Publication Date

1974

Document Type

Dissertation/Thesis

First Advisor

Schwartz, Steven, 1946-

Degree Name

M.A. (Master of Arts)

Department

Department of Psychology

LCSH

Electronic data processing--Psychology||Personality tests

Abstract

The prime purpose of the present study was to assess the hypothesized neutral, non-judgmental quality of a com­puter in a psychological testing situation. Four indepen­dent variables were investigated, two situational variables and two personality variables. The two situational variables consisted of mode of test administration (human or computer) and mode of subjects' response (oral or non­oral) . The two personality variables consisted of sex guilt as measured by the Mosher Forced Choice Sex Guilt Scale and need for approval as measured by the Marlowe- Crowne Social Desirability Scale. The dependent variables consisted of sexual responsivity on the Galbraith Word Association Test and sexual denial on the Katkovsky Sexual Denial Scale. The subjects consisted of 96 male undergraduate students randomly assigned to one of four experimental conditions: 1) human test administration with subjects responding orally; 2) human test administration with sub­jects responding non-orally; 3) computer test administration with subjects responding orally; and 4) computer adminis­tration with subjects responding non-orally. The two dependent variables, sexual responsiveness and sexual denial, were analyzed in a series of 2 x 2 x 2 factorial design ANOVA's consisting of Sex Guilt x Mode of Test Administration x Mode of Response and Need for Approval x Mode of Test Administration x Mode of Response. The results indicated that the personality variable of sex guilt was related to both sexual responsiveness and sexual denial with high guilt subjects exhibiting less sexual responsiveness and greater sexual denial than low guilt subjects. Need for approval was related only to sexual denial with high need for approval subjects exhibiting greater sexual denial than low need for approval subjects. The results failed to support then main hypothesis that a computer could serve as a more neutral, non-judgement test administrator than a human.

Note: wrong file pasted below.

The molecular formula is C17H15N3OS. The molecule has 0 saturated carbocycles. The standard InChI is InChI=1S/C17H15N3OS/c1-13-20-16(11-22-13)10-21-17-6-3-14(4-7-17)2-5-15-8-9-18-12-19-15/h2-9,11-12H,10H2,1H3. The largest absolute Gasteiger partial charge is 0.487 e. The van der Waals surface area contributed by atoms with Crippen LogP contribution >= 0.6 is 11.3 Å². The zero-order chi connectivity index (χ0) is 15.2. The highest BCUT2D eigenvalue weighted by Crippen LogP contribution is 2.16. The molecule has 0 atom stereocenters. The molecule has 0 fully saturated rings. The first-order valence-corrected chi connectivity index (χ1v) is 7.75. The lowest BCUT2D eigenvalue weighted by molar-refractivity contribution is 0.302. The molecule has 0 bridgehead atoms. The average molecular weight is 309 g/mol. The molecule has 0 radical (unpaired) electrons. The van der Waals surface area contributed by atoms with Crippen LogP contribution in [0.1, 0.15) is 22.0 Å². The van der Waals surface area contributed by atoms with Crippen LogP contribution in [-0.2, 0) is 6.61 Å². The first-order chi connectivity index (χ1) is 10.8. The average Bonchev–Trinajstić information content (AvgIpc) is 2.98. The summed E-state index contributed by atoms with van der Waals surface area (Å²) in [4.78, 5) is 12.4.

Comments

Includes bibliographical references.

Extent

viii, 130 pages

Language

eng

Publisher

Northern Illinois University

Rights Statement

In Copyright

Rights Statement 2

NIU theses are protected by copyright. They may be viewed from Huskie Commons for any purpose, but reproduction or distribution in any format is prohibited without the written permission of the authors.

Media Type

Text

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